I had a sculpture professor at the Evergreen State College in Olympia, Washington, back in 1980 when I was doing a summer semester there who grew up in Skykomish, Washington.

Skykomish River

Bridge over the Skykomish River.

I grew up in Olympia, Washington, and I have always had a particularly strong affinity for the small towns of Washington State, especially those in the foothills of the Cascade Mountains. When I was a student at the University of Puget Sound one of my fraternity brothers was from Morton, Washington, and we literally watched on television as the town was destroyed by the explosion of Mt. St. Helens, a place where I had spent summers as a camper on Spirit Lake (which no longer exists). I remember they said it was the place where rocks float and wood sinks (because the rocks were vulcanic and the wood petrified). There was an old guy there named Harry Truman who refused to leave after the warnings, and he died in the explosion.

Anyhoo, Skykomish was a small town in the mountains of the Cascades on the Skykomish River that was very similar to Oso, Washington, on the Stillaguamish River, just one valley north of the Skykomish. I remember he said they used to call the town “Sky”. When I heard about the tragedy of the mudslide in Oso I immediately thought about my professor from Skykomish. I was angry that there was not more press coverage of the event, and that they spent the first three days saying it was in “Arlington” (knowing the town, I knew that could not be the case) until they named the town of Oso. I guess that is the prejudice of newspapers like “The New York Times” that think that people outside of New York are not actually human, and that they can fulfill their obligation to “cover the heartland” by sending a reporter to Kansas twice a year to ask those people what they think about something. Personally I don’t think it is excusable.

Oso, Washington

Oso, Washington

My heart goes out to those who lost family members in Oso, a town that was literally wiped off the face of the earth. I guess why I brought up the thing about the sculpture professor is that he died suddenly of a heart attack while I was in his class, and I wrote a poem for him, what I would consider a funeral paian, and I wanted to share it with the people of Oso. Somehow I felt like it was connected, but you can determine for yourself. The poem is below:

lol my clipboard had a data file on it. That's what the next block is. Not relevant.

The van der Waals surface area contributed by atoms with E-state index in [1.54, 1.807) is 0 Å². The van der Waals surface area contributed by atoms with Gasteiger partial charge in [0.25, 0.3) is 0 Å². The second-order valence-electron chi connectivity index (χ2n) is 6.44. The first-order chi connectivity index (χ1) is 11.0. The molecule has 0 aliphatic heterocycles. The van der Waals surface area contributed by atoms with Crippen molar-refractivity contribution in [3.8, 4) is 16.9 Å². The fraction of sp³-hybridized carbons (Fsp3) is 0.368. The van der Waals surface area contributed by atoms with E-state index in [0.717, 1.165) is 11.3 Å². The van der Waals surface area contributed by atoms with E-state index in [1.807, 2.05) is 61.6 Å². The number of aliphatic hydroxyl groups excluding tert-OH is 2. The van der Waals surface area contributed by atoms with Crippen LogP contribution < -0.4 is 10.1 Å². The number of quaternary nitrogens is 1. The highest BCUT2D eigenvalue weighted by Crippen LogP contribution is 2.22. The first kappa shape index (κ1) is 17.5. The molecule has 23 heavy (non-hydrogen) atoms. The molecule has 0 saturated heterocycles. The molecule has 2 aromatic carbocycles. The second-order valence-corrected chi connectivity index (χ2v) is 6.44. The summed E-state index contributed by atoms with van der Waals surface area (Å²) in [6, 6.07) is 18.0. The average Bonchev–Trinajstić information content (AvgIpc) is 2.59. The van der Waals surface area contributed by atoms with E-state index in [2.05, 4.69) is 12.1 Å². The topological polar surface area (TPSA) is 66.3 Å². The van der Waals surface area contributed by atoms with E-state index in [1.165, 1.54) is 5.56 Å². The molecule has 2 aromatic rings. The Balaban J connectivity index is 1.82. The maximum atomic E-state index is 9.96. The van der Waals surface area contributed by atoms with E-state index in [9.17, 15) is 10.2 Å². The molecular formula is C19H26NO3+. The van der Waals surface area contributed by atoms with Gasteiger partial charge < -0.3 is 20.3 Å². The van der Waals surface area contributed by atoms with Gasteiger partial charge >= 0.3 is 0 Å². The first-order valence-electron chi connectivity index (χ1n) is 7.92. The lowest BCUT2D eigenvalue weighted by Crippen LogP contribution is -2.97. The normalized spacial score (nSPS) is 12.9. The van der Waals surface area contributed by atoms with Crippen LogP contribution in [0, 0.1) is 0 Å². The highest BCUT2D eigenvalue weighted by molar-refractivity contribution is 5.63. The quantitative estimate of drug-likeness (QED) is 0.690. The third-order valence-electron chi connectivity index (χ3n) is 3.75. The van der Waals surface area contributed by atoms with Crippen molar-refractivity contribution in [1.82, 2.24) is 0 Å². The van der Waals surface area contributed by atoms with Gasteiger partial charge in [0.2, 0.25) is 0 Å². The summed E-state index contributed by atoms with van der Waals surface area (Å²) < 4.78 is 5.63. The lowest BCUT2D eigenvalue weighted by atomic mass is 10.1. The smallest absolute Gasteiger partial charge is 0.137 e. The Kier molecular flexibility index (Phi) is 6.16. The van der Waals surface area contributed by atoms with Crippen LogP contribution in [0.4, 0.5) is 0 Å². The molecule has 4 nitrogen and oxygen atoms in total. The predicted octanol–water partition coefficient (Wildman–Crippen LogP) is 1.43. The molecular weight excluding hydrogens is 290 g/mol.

Death of a Sculptor

good-night good-night good-night to a sculptor
good-night to a voice in the chorus of man.

the madness of the angels when it pushes through the ground,
will turn the world behind

the eyes and once it caught
the sculptor by surprise but death has got him now,

he took the sculptor out of town.
“good-bye good-bye you must say good-bye

to fields of grass and fruit upon the ground,
the rain forever coming in your birthing town

with the sound of water running where two rivers flow together
with the cedars and the sky.”

In a place where trees grow up and down,
a wood of crows ascending

with a more than heavenly sound,
once told us that the sculptor left

this world of ours
they told us that he walks behind the stars, the words he spoke to us

receding with the heart of man,
that races through the autumn trees and turning

makes the circle full
by moving through the world below.

Beyond the concrete slabs and iron doors
the sculptor walks on purple shores

as in your hour of deepest sleep
you wake to find the end of grief

He watched the earth until he fell asleep
good-night good-night the sculptor dreams.